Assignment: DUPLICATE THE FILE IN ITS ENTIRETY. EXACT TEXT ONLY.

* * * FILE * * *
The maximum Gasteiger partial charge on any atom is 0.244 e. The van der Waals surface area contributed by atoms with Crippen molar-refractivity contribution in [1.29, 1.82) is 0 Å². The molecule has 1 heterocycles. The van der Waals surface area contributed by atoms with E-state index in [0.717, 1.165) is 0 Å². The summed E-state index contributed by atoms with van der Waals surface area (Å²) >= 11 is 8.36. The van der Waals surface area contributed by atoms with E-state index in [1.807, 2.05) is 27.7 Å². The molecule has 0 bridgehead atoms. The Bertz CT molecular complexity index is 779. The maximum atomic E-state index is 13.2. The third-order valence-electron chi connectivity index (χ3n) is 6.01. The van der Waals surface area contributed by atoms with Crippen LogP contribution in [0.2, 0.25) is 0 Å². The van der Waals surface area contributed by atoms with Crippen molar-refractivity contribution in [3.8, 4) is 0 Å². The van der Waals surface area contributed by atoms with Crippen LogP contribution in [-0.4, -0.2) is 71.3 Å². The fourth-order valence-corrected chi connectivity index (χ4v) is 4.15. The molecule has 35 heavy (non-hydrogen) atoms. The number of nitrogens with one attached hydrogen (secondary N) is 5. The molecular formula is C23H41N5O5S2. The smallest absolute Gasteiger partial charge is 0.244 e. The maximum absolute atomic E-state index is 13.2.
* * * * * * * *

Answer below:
The maximum Gasteiger partial charge on any atom is 0.244 e. The van der Waals surface area contributed by atoms with Crippen molar-refractivity contribution in [1.29, 1.82) is 0 Å². The molecule has 1 heterocycles. The van der Waals surface area contributed by atoms with E-state index in [0.717, 1.165) is 0 Å². The summed E-state index contributed by atoms with van der Waals surface area (Å²) >= 11 is 8.36. The van der Waals surface area contributed by atoms with E-state index in [1.807, 2.05) is 27.7 Å². The molecule has 0 bridgehead atoms. The Bertz CT molecular complexity index is 779. The maximum atomic E-state index is 13.2. The third-order valence-electron chi connectivity index (χ3n) is 6.01. The van der Waals surface area contributed by atoms with Crippen LogP contribution in [0.2, 0.25) is 0 Å². The van der Waals surface area contributed by atoms with Crippen molar-refractivity contribution in [3.8, 4) is 0 Å². The van der Waals surface area contributed by atoms with Crippen LogP contribution in [-0.4, -0.2) is 71.3 Å². The fourth-order valence-corrected chi connectivity index (χ4v) is 4.15. The molecule has 35 heavy (non-hydrogen) atoms. The number of nitrogens with one attached hydrogen (secondary N) is 5. The molecular formula is C23H41N5O5S2. The smallest absolute Gasteiger partial charge is 0.244 e. The maximum absolute atomic E-state index is 13.2.